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Mobile/Handheld HAM Travelers



The launch of PCsat on 1 Sept 2001 will represent a new direction for
amateur satellite communications.  PCsat will offer distant travelers the
ability to send and receive satellite message traffic and to report their
position and status from anywhere on earth using only a handheld HT.

No HAM traveler heading to the wilderness should leave home without his
shirt pocket APRS HT or other portable packet station.  This message is
only an alert to anyone planning expeditions after 1 Sept to be thinking
about the smallest PACKET station you might want to pack with you.

PCsat will use conventional APRS packets at 1200 or 9600 baud and is
designed to work with HTs or mobiles on an OMNI antenna.  This focus, on
the HT or mobile user is a first for the Amateur Satellite Service.  But
such operations will also incur additional responsbilities on users.

PCsat, having a specific mission, will take an unusual step in the amateur
satellite service by publishing user station requirements and asking users
to adhere to those requirements.  THis is necessary to assure consistent
performance for everyone.  Anyone is welcome to use PCsat, but only if
they adhere to the user station power limits and modes of operation as
published.  Bulletins from the satellite will inform users of current
requirements, but in general the following will probably be the
recommended standard operating practice:

UPLINK  STATIONS         ERP  BAUD  PACKET RATE (one packet per)
------- ---------------  ---- ----  -----------------------------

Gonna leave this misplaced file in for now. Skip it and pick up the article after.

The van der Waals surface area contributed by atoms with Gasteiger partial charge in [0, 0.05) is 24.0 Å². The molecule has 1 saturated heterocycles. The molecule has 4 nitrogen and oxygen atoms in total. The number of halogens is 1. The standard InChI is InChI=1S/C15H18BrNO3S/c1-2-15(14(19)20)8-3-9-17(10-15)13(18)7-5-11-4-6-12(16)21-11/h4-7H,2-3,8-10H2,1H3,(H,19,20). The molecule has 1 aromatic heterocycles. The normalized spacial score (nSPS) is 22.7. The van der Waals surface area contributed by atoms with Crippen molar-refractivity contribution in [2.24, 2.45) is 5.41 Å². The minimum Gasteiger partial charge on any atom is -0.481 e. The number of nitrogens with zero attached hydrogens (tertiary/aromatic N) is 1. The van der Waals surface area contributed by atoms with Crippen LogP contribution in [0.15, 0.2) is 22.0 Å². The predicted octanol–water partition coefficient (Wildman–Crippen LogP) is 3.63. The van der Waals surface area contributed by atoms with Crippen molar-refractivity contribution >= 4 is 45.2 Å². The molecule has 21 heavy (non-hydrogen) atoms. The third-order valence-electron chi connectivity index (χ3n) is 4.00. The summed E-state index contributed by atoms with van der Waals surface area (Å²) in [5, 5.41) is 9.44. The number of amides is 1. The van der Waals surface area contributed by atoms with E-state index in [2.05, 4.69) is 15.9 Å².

145.825 HT's and 5W QRP   10W 1200  every 2 minutes while in view
435.250 Mobiles and 50W  100W 9600  every 2 minutes while in view
Either  HAM Demos        tbd  both  tbd            

Remember, the only objective of APRS satellites is to get at least ONE
position packet (maybe 2) digipeated during a pass and also any single
outgoing or incoming message packet.  In this manner, it should be able to
support hundreds of travelers.

The final recommended duty-cycle for users will be determined only after
several weeks or months of experience.  As usual, HAM demos and special
events will always be afforded a higher priority.  Very special travelers
may also be given special access and should submit a TRIP-PLAN to the 
PCsat ground team prior to planned operation.

Remember, this can work with a ground station as simple as the Kenwood
TH-D7 HT in your pocket, so make your travel plans with this in mind.
Steve Dimse K4HG is putting together a special PCsat WEB page like the
one he operates for ISS.  See references below for more info...

But none of this works well, unless there are dedicated IGate stations on
the ground monitoring the 145.825 downlink in each footprint.  COverage in
the USA and Europe will be easy.  But finding dedicated amateurs about
every 1000 miles in other countries with permanent Internet access will be
more difficult.  If you live in these far away places, you might begin to
consider joining the network to support your fellow hams.

To see the current world map of APRS connectivity go to
http://www.aprs.net

WB4APR@amsat.org, Bob

ISS-APRS FAQ:       http://web.usna.navy.mil/~bruninga/iss-faq.html
PCsat Design        http://web.usna.navy.mil/~bruninga/pcsat.html
APRS SATELLITES     http://web.usna.navy.mil/~bruninga/astars.html

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